Lanier is certainly a mixed bag. He came to a party of mine circa the early '90s. I tried to get him to speculate about future uses of VR. He thought that First World surgeons would use it to perform operations on poor people in Africa, but any speculation beyond that seemed to annoy him. He was doing something quite science fictional, but didn't seem friendly to technological speculation.

    I love the idea of micropayments, and it ticks me off that no system has ever caught on. But of course setting prices centrally would never work.

  • Sevo||

    "I love the idea of micropayments, and it ticks me off that no system has ever caught on."

    Per above, are you sure that such 'payments' aren't already in effect? do such 'payments' need to be expressed in 'legal tender'?

  • General Butt Naked||

    Is micropayments that system where you buy online content individually for small amounts of money?

    For instance, you want to read an article in the WSJ but don't want to buy a full subscription, so you pay a quarter to read just that article.

    If so, I remember a lot of people thinking that that was the way we would be purchasing information online in the future (now).

    Wonder why that never picked up.

  • PapayaSF||

    I mean micropayments in real money, and true micropayments, in cents or even fractions of a cent. The idea is that the amounts are individually trivial, but on a national/global scale would add up and actually support digital work. E.g. a penny to read a blog post, or listen to a new song, or see a graphic, and 10,000 buyers = $100. Creating digital content becomes something that can support far more individuals.

    This could also save newspapers as well. I'd pay a penny to read an article. 500,000 readers = $5,000, more than enough to pay the writer with lots left for the paper. But I am not going to subscribe to a website for $XX/year, nor will I pay $2.95 to read an article from the archives.

    The problems: 1) The overhead such a system would require: I doubt VISA/Mastercard could operate with everyone spending less than a dollar a day in scores of different transactions. 2) Adoption: You need to get as many people doing this as possible, overcoming the "everything online is free" belief. I'd pay ISPs to implement it, and give people $5 free every month, to prime the pump.

    If someone could crack the problems, internet commerce would really take off in wonderful and unimaginable ways.

  • General Butt Naked||

    I think it would take a company separate from the major CC companies to get it started, and as you say, getting over the free shit mentality in regards to online content.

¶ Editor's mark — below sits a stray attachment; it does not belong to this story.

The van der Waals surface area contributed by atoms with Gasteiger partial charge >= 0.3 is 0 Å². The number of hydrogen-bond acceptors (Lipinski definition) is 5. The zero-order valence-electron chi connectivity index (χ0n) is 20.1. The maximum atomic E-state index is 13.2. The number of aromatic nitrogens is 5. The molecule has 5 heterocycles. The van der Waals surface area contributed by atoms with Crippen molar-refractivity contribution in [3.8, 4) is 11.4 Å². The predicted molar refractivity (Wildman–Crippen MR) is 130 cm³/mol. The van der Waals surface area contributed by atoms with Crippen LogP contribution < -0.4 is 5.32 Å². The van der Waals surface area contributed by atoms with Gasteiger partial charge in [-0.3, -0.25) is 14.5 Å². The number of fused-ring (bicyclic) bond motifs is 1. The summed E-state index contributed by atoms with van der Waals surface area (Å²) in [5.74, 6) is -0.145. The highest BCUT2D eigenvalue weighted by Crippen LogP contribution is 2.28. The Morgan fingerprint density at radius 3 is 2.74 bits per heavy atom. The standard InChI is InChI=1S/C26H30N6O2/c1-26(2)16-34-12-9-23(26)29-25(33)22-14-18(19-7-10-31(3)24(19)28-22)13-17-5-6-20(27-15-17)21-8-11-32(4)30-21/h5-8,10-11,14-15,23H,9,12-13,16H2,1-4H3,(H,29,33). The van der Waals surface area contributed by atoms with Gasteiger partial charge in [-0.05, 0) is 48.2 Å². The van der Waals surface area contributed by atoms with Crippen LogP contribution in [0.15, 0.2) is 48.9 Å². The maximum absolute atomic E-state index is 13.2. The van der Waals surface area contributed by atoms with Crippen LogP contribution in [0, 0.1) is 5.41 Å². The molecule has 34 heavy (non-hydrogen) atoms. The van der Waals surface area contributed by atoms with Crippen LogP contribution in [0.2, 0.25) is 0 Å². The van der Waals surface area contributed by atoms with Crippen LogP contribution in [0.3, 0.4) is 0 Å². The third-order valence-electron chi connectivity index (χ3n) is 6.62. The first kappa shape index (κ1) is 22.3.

Say a company that you could have an online account with that you'd either deposit money in as you go, or have an automatic payment through your checking account. They would give you a user name and password, and you would use this to sign on to to consume content (perhaps automatically with a big red READ button). They would make money by charging a fee or percentage of a content provider's total income over a period of time, instead of a per transaction fee.

    I would use a service like this as I experience many instances that you describe above, i.e. having to pay for a whole subscription or some ridiculous amount for an archived view of one article.

    This kind of system would be great for is academic journals, which as you probably know, are fucking expensive as a mofo if you're not reading them at a university computer. I wonder if anyone actually pays the $40 to read a journal article, and if they wouldn't make more money by making them cheaper.

  • PH2050||

    Stellar idea. If I wasn't still in school I'd have practically zero access to the journals.

  • Robert||

    When I needed quick access to an article for a project for a client recently, I did pay $31.50 and put it on his tab.

  • PapayaSF||

    My idea would be for a consortium of newspapers and other dead-tree publishers threatened by the internet to back it. It might even be worth running at a loss, at least at first, because it may be crucial for their transition to online form.

    Music publishers couldn't succeed at selling music online before iTunes forced them to sell songs individually and for a low price, and dead-tree types haven't learned that yet.

  • ||

    It would depend on if the money were primarily being used within the system or if you'd be paying out quite a bit in cash. As long as the funds are staying in the system they're just chips and there's no real transaction cost.

    If quite a bit is getting paid out you might have a system like those shishi odoshi fountains: funds accrue in an escrow account until they reach a value where the transaction makes sense. Maybe every $10 you get a payment into your account. They would incentivize it by making their cut smaller if you use larger brackets (lowering their transaction costs).

  • ||

    Seriously, well meaning economic illiteracy is pretty much par for the course from the left. Is anyone shocked?

  • Redmanfms||

    I actually asked about this guy last week because BookTV aired the book launch.

    The man is fucking stupid, and a really rather ironic Luddite.